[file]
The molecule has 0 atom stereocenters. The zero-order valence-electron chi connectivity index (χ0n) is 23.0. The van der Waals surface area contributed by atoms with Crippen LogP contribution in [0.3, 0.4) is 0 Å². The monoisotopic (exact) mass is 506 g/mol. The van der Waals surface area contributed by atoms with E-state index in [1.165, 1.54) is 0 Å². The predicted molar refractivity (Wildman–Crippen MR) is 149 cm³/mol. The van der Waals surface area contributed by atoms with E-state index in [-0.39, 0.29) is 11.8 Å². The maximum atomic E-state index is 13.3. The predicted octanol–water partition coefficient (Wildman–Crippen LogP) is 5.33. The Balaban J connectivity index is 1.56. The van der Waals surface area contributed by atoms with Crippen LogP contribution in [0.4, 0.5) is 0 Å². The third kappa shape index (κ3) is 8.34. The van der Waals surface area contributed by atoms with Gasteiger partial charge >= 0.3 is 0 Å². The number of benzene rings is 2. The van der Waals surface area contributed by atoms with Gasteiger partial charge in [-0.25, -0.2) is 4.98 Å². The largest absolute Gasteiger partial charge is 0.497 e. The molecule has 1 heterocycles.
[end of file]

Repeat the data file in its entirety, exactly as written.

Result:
The molecule has 0 atom stereocenters. The zero-order valence-electron chi connectivity index (χ0n) is 23.0. The van der Waals surface area contributed by atoms with Crippen LogP contribution in [0.3, 0.4) is 0 Å². The monoisotopic (exact) mass is 506 g/mol. The van der Waals surface area contributed by atoms with E-state index in [1.165, 1.54) is 0 Å². The predicted molar refractivity (Wildman–Crippen MR) is 149 cm³/mol. The van der Waals surface area contributed by atoms with E-state index in [-0.39, 0.29) is 11.8 Å². The maximum atomic E-state index is 13.3. The predicted octanol–water partition coefficient (Wildman–Crippen LogP) is 5.33. The Balaban J connectivity index is 1.56. The van der Waals surface area contributed by atoms with Crippen LogP contribution in [0.4, 0.5) is 0 Å². The third kappa shape index (κ3) is 8.34. The van der Waals surface area contributed by atoms with Gasteiger partial charge >= 0.3 is 0 Å². The number of benzene rings is 2. The van der Waals surface area contributed by atoms with Gasteiger partial charge in [-0.25, -0.2) is 4.98 Å². The largest absolute Gasteiger partial charge is 0.497 e. The molecule has 1 heterocycles.